THE muck and nettles of League One football would not strike many people as an academic stronghold.

Least of all, one suspects, Andrew Surman’s parents when they left South Africa for England in the interests of their children's education.

Surman was eight. He had been playing football for Marks Parkhurst, the team managed by his dad in Johannesburg, since the age of four.

And he was already pretty handy as it goes, sufficiently so to be snaffled up by Southampton within two years of settling in Blighty.

The precocious midfielder played for Saints’ reserves when he was 15 – ironically enough, the teenage Surman’s school day was disrupted to inform him he’d be travelling to Chelsea with the stiffs later that night.

Nevertheless, it wasn’t until he was sent on loan to Paul Merson-managed Walsall in 2005 that Surman learned what life at the coalface of professional football really entailed.

Later the same year, he continued his schooling with six months at Cherries.

Mercurial former Arsenal attacker Merson didn’t pull up any trees in his lone managerial gig – but Surman won’t hear a word against the man who gave him his Football League debut.

“It was a great experience and just completely different,” he says, speaking exclusively to the Daily Echo. “It means something – it is people’s livelihoods.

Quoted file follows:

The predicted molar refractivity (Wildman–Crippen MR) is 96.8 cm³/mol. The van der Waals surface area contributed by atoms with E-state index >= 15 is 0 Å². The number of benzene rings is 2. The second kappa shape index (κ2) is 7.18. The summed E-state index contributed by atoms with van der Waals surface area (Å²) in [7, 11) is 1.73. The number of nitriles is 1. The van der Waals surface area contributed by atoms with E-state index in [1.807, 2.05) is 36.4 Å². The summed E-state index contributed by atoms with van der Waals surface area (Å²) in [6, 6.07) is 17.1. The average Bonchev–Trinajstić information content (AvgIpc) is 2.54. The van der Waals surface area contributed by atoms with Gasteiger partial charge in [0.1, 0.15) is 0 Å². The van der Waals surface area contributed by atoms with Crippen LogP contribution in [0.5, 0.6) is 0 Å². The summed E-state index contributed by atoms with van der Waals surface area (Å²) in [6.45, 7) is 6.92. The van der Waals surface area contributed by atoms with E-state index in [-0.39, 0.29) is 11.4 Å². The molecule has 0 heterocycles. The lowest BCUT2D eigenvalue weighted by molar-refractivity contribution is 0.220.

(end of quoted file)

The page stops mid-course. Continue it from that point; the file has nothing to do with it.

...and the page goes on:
“When you are playing youth football, you are trying to prolong your career, yes, but there is not so much at stake. Trying to win points and stay in the league is completely different.

"Paul Merson was a huge character and I learned a lot from him. He used to train with us and his ability was something else. I owe him an enormous amount.

“But it was the six months with Bournemouth that set the tone for my career, really – playing, scoring a few goals and being at a club that wanted to play the right way.”

Back to coltish Surman’s first taste of real men’s football, which came at the behest of then Southampton boss Gordon Strachan.

“He had just taken over and wanted to blood some young players into the team,” says Surman.

“I was at school and got a message from the headmaster to say I would be playing a reserve game that night. I came on for Matt Le Tissier, who was my boyhood hero – it was an amazing experience.”

When that second-string match took place, on March 4, 2002, Southampton were comfortably ensconced in the Premier League.

They were in the thick of their first Championship campaign by the time Surman broke into the team, under George Burley, early in 2006.

In the midfielder's first full season, Saints lost a play-off semi-final to Derby.

On the final day of his second they beat Sheffield United 3-2 to survive – an occasion Surman ranks among his career highlights.

There would be no escape the following year, though, when Southampton were relegated to League One.

“It was a turbulent time,” says Surman. “And because I was a local lad I took more on my shoulders than I needed to. You take it to heart because it was the club you supported.

“It went downhill after losing the play-off game. When we did go down it was a really dark day… one of the worst of my career.